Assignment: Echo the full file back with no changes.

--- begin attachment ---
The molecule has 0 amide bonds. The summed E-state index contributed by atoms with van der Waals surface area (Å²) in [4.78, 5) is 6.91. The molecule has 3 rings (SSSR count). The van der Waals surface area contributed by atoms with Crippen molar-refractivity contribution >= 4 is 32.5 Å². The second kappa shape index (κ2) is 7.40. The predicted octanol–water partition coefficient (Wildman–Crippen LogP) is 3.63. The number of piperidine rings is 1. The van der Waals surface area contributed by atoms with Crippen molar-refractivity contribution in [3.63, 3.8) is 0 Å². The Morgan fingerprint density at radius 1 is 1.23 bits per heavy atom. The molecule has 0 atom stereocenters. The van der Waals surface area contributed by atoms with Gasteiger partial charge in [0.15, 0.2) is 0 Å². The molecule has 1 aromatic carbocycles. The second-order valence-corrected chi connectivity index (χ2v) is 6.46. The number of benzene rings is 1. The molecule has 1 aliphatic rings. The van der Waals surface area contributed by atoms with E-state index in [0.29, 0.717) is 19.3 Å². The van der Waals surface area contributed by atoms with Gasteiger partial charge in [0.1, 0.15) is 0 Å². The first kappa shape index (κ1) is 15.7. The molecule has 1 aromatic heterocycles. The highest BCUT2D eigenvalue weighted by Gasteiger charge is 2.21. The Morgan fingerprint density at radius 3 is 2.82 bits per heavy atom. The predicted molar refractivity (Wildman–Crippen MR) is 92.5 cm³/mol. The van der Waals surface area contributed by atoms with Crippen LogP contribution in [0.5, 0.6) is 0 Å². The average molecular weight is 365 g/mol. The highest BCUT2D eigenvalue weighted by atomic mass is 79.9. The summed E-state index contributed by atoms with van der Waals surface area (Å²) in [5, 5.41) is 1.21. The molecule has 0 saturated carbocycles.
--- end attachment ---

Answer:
The molecule has 0 amide bonds. The summed E-state index contributed by atoms with van der Waals surface area (Å²) in [4.78, 5) is 6.91. The molecule has 3 rings (SSSR count). The van der Waals surface area contributed by atoms with Crippen molar-refractivity contribution >= 4 is 32.5 Å². The second kappa shape index (κ2) is 7.40. The predicted octanol–water partition coefficient (Wildman–Crippen LogP) is 3.63. The number of piperidine rings is 1. The van der Waals surface area contributed by atoms with Crippen molar-refractivity contribution in [3.63, 3.8) is 0 Å². The Morgan fingerprint density at radius 1 is 1.23 bits per heavy atom. The molecule has 0 atom stereocenters. The van der Waals surface area contributed by atoms with Gasteiger partial charge in [0.15, 0.2) is 0 Å². The molecule has 1 aromatic carbocycles. The second-order valence-corrected chi connectivity index (χ2v) is 6.46. The number of benzene rings is 1. The molecule has 1 aliphatic rings. The van der Waals surface area contributed by atoms with E-state index in [0.29, 0.717) is 19.3 Å². The van der Waals surface area contributed by atoms with Gasteiger partial charge in [0.1, 0.15) is 0 Å². The first kappa shape index (κ1) is 15.7. The molecule has 1 aromatic heterocycles. The highest BCUT2D eigenvalue weighted by Gasteiger charge is 2.21. The Morgan fingerprint density at radius 3 is 2.82 bits per heavy atom. The predicted molar refractivity (Wildman–Crippen MR) is 92.5 cm³/mol. The van der Waals surface area contributed by atoms with Crippen LogP contribution in [0.5, 0.6) is 0 Å². The average molecular weight is 365 g/mol. The highest BCUT2D eigenvalue weighted by atomic mass is 79.9. The summed E-state index contributed by atoms with van der Waals surface area (Å²) in [5, 5.41) is 1.21. The molecule has 0 saturated carbocycles.